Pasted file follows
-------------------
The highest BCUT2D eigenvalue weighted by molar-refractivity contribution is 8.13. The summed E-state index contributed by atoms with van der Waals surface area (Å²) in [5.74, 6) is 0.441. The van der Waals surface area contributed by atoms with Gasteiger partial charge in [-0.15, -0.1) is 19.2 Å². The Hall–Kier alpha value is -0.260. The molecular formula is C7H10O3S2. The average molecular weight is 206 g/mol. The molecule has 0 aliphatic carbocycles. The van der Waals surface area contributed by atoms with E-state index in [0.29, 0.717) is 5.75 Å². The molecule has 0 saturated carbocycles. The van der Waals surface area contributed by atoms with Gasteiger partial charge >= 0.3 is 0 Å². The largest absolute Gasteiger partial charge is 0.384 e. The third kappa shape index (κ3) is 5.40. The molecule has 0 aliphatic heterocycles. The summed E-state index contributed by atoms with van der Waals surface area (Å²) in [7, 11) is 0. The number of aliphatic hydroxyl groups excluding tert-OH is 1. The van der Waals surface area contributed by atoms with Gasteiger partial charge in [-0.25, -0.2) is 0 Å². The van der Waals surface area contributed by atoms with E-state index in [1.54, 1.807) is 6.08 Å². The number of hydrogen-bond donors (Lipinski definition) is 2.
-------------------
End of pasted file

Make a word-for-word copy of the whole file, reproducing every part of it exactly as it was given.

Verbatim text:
The highest BCUT2D eigenvalue weighted by molar-refractivity contribution is 8.13. The summed E-state index contributed by atoms with van der Waals surface area (Å²) in [5.74, 6) is 0.441. The van der Waals surface area contributed by atoms with Gasteiger partial charge in [-0.15, -0.1) is 19.2 Å². The Hall–Kier alpha value is -0.260. The molecular formula is C7H10O3S2. The average molecular weight is 206 g/mol. The molecule has 0 aliphatic carbocycles. The van der Waals surface area contributed by atoms with E-state index in [0.29, 0.717) is 5.75 Å². The molecule has 0 saturated carbocycles. The van der Waals surface area contributed by atoms with Gasteiger partial charge >= 0.3 is 0 Å². The largest absolute Gasteiger partial charge is 0.384 e. The third kappa shape index (κ3) is 5.40. The molecule has 0 aliphatic heterocycles. The summed E-state index contributed by atoms with van der Waals surface area (Å²) in [7, 11) is 0. The number of aliphatic hydroxyl groups excluding tert-OH is 1. The van der Waals surface area contributed by atoms with Gasteiger partial charge in [-0.25, -0.2) is 0 Å². The van der Waals surface area contributed by atoms with E-state index in [1.54, 1.807) is 6.08 Å². The number of hydrogen-bond donors (Lipinski definition) is 2.